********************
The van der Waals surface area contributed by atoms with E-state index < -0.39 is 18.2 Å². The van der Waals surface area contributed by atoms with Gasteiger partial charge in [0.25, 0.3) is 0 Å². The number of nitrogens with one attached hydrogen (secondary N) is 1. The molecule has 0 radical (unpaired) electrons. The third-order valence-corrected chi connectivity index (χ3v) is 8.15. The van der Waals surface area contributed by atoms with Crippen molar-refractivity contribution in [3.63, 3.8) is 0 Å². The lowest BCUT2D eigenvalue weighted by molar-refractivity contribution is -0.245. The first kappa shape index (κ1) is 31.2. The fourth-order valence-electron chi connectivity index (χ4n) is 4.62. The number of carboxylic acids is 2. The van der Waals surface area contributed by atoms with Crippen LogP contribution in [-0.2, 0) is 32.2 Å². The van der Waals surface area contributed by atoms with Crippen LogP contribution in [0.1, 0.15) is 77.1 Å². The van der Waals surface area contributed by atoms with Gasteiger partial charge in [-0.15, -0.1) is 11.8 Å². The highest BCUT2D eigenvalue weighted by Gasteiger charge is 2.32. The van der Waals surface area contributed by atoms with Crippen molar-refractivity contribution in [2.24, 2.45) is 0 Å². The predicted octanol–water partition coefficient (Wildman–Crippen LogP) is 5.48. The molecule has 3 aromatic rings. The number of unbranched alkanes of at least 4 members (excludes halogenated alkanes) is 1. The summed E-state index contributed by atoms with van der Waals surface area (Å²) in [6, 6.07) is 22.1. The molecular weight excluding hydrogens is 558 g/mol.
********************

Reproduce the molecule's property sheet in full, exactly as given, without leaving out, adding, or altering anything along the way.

The van der Waals surface area contributed by atoms with E-state index < -0.39 is 18.2 Å². The van der Waals surface area contributed by atoms with Gasteiger partial charge in [0.25, 0.3) is 0 Å². The number of nitrogens with one attached hydrogen (secondary N) is 1. The molecule has 0 radical (unpaired) electrons. The third-order valence-corrected chi connectivity index (χ3v) is 8.15. The van der Waals surface area contributed by atoms with Crippen molar-refractivity contribution in [3.63, 3.8) is 0 Å². The lowest BCUT2D eigenvalue weighted by molar-refractivity contribution is -0.245. The first kappa shape index (κ1) is 31.2. The fourth-order valence-electron chi connectivity index (χ4n) is 4.62. The number of carboxylic acids is 2. The van der Waals surface area contributed by atoms with Crippen LogP contribution in [-0.2, 0) is 32.2 Å². The van der Waals surface area contributed by atoms with Crippen LogP contribution in [0.1, 0.15) is 77.1 Å². The van der Waals surface area contributed by atoms with Gasteiger partial charge in [-0.15, -0.1) is 11.8 Å². The highest BCUT2D eigenvalue weighted by Gasteiger charge is 2.32. The van der Waals surface area contributed by atoms with Crippen molar-refractivity contribution in [2.24, 2.45) is 0 Å². The predicted octanol–water partition coefficient (Wildman–Crippen LogP) is 5.48. The molecule has 3 aromatic rings. The number of unbranched alkanes of at least 4 members (excludes halogenated alkanes) is 1. The summed E-state index contributed by atoms with van der Waals surface area (Å²) in [6, 6.07) is 22.1. The molecular weight excluding hydrogens is 558 g/mol.